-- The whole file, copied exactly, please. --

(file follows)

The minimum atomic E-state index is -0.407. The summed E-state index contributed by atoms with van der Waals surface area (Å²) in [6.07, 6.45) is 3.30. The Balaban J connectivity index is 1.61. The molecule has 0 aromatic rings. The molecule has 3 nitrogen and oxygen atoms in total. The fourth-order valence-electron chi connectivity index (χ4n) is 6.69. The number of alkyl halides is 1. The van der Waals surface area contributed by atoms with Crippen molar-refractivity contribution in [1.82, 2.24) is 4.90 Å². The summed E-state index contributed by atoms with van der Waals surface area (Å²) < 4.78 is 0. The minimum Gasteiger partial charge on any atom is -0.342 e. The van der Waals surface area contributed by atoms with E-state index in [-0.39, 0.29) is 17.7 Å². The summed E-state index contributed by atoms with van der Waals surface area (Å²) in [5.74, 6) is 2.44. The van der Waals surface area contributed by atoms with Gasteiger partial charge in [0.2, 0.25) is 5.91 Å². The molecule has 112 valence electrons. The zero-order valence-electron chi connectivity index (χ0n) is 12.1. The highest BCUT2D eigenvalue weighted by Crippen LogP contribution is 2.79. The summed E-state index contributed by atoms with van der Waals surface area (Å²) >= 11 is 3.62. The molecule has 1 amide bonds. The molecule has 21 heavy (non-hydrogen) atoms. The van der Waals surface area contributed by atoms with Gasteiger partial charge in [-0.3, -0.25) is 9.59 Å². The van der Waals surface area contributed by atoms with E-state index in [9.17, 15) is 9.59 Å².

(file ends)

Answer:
The minimum atomic E-state index is -0.407. The summed E-state index contributed by atoms with van der Waals surface area (Å²) in [6.07, 6.45) is 3.30. The Balaban J connectivity index is 1.61. The molecule has 0 aromatic rings. The molecule has 3 nitrogen and oxygen atoms in total. The fourth-order valence-electron chi connectivity index (χ4n) is 6.69. The number of alkyl halides is 1. The van der Waals surface area contributed by atoms with Crippen molar-refractivity contribution in [1.82, 2.24) is 4.90 Å². The summed E-state index contributed by atoms with van der Waals surface area (Å²) < 4.78 is 0. The minimum Gasteiger partial charge on any atom is -0.342 e. The van der Waals surface area contributed by atoms with E-state index in [-0.39, 0.29) is 17.7 Å². The summed E-state index contributed by atoms with van der Waals surface area (Å²) in [5.74, 6) is 2.44. The van der Waals surface area contributed by atoms with Gasteiger partial charge in [0.2, 0.25) is 5.91 Å². The molecule has 112 valence electrons. The zero-order valence-electron chi connectivity index (χ0n) is 12.1. The highest BCUT2D eigenvalue weighted by Crippen LogP contribution is 2.79. The summed E-state index contributed by atoms with van der Waals surface area (Å²) >= 11 is 3.62. The molecule has 1 amide bonds. The molecule has 21 heavy (non-hydrogen) atoms. The van der Waals surface area contributed by atoms with Gasteiger partial charge in [-0.3, -0.25) is 9.59 Å². The van der Waals surface area contributed by atoms with E-state index in [9.17, 15) is 9.59 Å².